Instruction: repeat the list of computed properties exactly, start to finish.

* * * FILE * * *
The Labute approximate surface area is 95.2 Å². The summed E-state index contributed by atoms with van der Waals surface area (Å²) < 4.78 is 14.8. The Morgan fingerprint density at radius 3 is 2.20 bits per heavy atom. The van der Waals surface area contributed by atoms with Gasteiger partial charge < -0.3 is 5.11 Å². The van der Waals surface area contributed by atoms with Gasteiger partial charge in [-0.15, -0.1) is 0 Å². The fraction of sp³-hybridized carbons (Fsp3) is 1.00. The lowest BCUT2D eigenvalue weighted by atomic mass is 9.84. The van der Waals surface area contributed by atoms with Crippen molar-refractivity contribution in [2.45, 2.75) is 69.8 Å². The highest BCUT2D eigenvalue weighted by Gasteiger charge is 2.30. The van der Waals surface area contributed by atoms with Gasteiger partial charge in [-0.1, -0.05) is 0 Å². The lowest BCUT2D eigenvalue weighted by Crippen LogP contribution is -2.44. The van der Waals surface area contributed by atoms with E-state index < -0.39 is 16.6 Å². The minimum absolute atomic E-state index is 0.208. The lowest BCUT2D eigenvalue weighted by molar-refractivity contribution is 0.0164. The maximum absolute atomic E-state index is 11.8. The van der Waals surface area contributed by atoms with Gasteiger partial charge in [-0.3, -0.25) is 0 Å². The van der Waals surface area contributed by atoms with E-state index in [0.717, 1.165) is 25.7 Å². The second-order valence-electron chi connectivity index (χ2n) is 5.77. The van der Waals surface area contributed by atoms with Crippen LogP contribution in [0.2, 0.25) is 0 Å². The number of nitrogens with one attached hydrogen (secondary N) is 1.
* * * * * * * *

The Labute approximate surface area is 95.2 Å². The summed E-state index contributed by atoms with van der Waals surface area (Å²) < 4.78 is 14.8. The Morgan fingerprint density at radius 3 is 2.20 bits per heavy atom. The van der Waals surface area contributed by atoms with Gasteiger partial charge < -0.3 is 5.11 Å². The van der Waals surface area contributed by atoms with Gasteiger partial charge in [-0.15, -0.1) is 0 Å². The fraction of sp³-hybridized carbons (Fsp3) is 1.00. The lowest BCUT2D eigenvalue weighted by atomic mass is 9.84. The van der Waals surface area contributed by atoms with Crippen molar-refractivity contribution in [2.45, 2.75) is 69.8 Å². The highest BCUT2D eigenvalue weighted by Gasteiger charge is 2.30. The van der Waals surface area contributed by atoms with Gasteiger partial charge in [-0.1, -0.05) is 0 Å². The lowest BCUT2D eigenvalue weighted by Crippen LogP contribution is -2.44. The van der Waals surface area contributed by atoms with E-state index < -0.39 is 16.6 Å². The minimum absolute atomic E-state index is 0.208. The lowest BCUT2D eigenvalue weighted by molar-refractivity contribution is 0.0164. The maximum absolute atomic E-state index is 11.8. The van der Waals surface area contributed by atoms with Gasteiger partial charge in [-0.3, -0.25) is 0 Å². The van der Waals surface area contributed by atoms with E-state index in [0.717, 1.165) is 25.7 Å². The second-order valence-electron chi connectivity index (χ2n) is 5.77. The van der Waals surface area contributed by atoms with Crippen LogP contribution in [0.2, 0.25) is 0 Å². The number of nitrogens with one attached hydrogen (secondary N) is 1.